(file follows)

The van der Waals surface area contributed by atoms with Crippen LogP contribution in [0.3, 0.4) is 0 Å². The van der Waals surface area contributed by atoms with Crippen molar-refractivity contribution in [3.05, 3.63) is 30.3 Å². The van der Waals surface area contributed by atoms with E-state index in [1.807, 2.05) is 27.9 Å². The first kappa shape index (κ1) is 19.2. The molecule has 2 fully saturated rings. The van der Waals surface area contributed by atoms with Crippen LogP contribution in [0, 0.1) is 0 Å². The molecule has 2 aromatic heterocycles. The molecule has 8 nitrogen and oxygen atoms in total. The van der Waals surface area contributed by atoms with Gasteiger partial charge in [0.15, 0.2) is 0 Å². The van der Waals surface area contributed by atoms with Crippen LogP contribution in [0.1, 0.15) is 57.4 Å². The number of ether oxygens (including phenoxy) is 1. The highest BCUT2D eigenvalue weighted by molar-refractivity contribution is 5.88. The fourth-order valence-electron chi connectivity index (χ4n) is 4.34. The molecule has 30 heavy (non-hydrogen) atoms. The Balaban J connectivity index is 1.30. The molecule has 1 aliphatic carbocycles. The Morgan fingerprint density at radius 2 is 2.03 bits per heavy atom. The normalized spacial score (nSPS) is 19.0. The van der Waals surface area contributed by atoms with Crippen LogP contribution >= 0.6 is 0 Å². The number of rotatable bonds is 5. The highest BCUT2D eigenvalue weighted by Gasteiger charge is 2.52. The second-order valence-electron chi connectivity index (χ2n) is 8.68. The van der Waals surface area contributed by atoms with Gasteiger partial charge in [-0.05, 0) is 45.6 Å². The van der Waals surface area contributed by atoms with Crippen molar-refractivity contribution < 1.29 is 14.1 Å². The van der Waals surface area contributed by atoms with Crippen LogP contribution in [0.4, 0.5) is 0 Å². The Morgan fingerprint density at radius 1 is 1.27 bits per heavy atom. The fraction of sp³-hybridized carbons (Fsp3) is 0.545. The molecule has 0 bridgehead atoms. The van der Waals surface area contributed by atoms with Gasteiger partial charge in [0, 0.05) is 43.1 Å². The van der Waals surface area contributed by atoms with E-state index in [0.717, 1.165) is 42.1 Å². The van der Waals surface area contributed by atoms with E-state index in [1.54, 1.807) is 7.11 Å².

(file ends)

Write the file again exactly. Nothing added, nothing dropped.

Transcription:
The van der Waals surface area contributed by atoms with Crippen LogP contribution in [0.3, 0.4) is 0 Å². The van der Waals surface area contributed by atoms with Crippen molar-refractivity contribution in [3.05, 3.63) is 30.3 Å². The van der Waals surface area contributed by atoms with E-state index in [1.807, 2.05) is 27.9 Å². The first kappa shape index (κ1) is 19.2. The molecule has 2 fully saturated rings. The van der Waals surface area contributed by atoms with Crippen LogP contribution in [0, 0.1) is 0 Å². The molecule has 2 aromatic heterocycles. The molecule has 8 nitrogen and oxygen atoms in total. The van der Waals surface area contributed by atoms with Gasteiger partial charge in [0.15, 0.2) is 0 Å². The van der Waals surface area contributed by atoms with Crippen LogP contribution in [0.1, 0.15) is 57.4 Å². The number of ether oxygens (including phenoxy) is 1. The highest BCUT2D eigenvalue weighted by molar-refractivity contribution is 5.88. The fourth-order valence-electron chi connectivity index (χ4n) is 4.34. The molecule has 30 heavy (non-hydrogen) atoms. The Balaban J connectivity index is 1.30. The molecule has 1 aliphatic carbocycles. The Morgan fingerprint density at radius 2 is 2.03 bits per heavy atom. The normalized spacial score (nSPS) is 19.0. The van der Waals surface area contributed by atoms with Crippen LogP contribution >= 0.6 is 0 Å². The number of rotatable bonds is 5. The highest BCUT2D eigenvalue weighted by Gasteiger charge is 2.52. The second-order valence-electron chi connectivity index (χ2n) is 8.68. The van der Waals surface area contributed by atoms with Gasteiger partial charge in [-0.05, 0) is 45.6 Å². The van der Waals surface area contributed by atoms with Crippen molar-refractivity contribution < 1.29 is 14.1 Å². The van der Waals surface area contributed by atoms with Crippen LogP contribution in [0.4, 0.5) is 0 Å². The Morgan fingerprint density at radius 1 is 1.27 bits per heavy atom. The fraction of sp³-hybridized carbons (Fsp3) is 0.545. The molecule has 0 bridgehead atoms. The van der Waals surface area contributed by atoms with Gasteiger partial charge in [0, 0.05) is 43.1 Å². The van der Waals surface area contributed by atoms with E-state index in [0.717, 1.165) is 42.1 Å². The van der Waals surface area contributed by atoms with E-state index in [1.54, 1.807) is 7.11 Å².